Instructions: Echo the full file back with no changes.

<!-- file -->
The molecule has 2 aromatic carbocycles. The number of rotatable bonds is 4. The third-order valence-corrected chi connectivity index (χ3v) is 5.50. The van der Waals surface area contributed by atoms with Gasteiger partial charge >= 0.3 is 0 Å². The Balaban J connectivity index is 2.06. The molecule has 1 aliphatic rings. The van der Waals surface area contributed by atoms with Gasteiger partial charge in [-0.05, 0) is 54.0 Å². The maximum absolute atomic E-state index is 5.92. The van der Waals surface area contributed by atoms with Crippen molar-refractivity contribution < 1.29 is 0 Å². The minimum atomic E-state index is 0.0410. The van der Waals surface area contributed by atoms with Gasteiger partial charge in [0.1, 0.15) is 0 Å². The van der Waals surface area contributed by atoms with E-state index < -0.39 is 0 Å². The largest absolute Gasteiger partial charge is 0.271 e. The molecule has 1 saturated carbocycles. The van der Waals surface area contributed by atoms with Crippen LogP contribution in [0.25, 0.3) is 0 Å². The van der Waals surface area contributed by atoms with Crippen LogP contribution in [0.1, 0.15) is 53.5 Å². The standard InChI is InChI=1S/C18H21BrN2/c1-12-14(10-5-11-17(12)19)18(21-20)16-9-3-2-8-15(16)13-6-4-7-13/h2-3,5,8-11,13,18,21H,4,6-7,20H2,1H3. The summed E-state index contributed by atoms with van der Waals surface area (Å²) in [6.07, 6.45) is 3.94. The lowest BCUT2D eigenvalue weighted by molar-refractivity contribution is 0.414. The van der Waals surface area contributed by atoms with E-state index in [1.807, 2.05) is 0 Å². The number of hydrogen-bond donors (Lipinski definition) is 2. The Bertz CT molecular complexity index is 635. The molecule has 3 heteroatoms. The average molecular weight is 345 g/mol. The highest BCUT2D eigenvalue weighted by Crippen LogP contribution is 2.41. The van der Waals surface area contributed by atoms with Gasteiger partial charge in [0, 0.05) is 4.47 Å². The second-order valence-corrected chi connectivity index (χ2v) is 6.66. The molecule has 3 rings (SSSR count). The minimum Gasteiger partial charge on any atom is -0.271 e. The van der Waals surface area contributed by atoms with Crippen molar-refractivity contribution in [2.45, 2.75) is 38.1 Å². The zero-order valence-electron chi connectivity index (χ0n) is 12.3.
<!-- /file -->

The molecule has 2 aromatic carbocycles. The number of rotatable bonds is 4. The third-order valence-corrected chi connectivity index (χ3v) is 5.50. The van der Waals surface area contributed by atoms with Gasteiger partial charge >= 0.3 is 0 Å². The Balaban J connectivity index is 2.06. The molecule has 1 aliphatic rings. The van der Waals surface area contributed by atoms with Gasteiger partial charge in [-0.05, 0) is 54.0 Å². The maximum absolute atomic E-state index is 5.92. The van der Waals surface area contributed by atoms with Crippen molar-refractivity contribution < 1.29 is 0 Å². The minimum atomic E-state index is 0.0410. The van der Waals surface area contributed by atoms with Gasteiger partial charge in [0.1, 0.15) is 0 Å². The van der Waals surface area contributed by atoms with E-state index < -0.39 is 0 Å². The largest absolute Gasteiger partial charge is 0.271 e. The molecule has 1 saturated carbocycles. The van der Waals surface area contributed by atoms with Crippen LogP contribution in [0.25, 0.3) is 0 Å². The van der Waals surface area contributed by atoms with Crippen LogP contribution in [0.1, 0.15) is 53.5 Å². The standard InChI is InChI=1S/C18H21BrN2/c1-12-14(10-5-11-17(12)19)18(21-20)16-9-3-2-8-15(16)13-6-4-7-13/h2-3,5,8-11,13,18,21H,4,6-7,20H2,1H3. The summed E-state index contributed by atoms with van der Waals surface area (Å²) in [6.07, 6.45) is 3.94. The lowest BCUT2D eigenvalue weighted by molar-refractivity contribution is 0.414. The van der Waals surface area contributed by atoms with E-state index in [1.807, 2.05) is 0 Å². The number of hydrogen-bond donors (Lipinski definition) is 2. The Bertz CT molecular complexity index is 635. The molecule has 3 heteroatoms. The average molecular weight is 345 g/mol. The highest BCUT2D eigenvalue weighted by Crippen LogP contribution is 2.41. The van der Waals surface area contributed by atoms with Gasteiger partial charge in [0, 0.05) is 4.47 Å². The second-order valence-corrected chi connectivity index (χ2v) is 6.66. The molecule has 3 rings (SSSR count). The minimum Gasteiger partial charge on any atom is -0.271 e. The van der Waals surface area contributed by atoms with Crippen molar-refractivity contribution in [2.45, 2.75) is 38.1 Å². The zero-order valence-electron chi connectivity index (χ0n) is 12.3.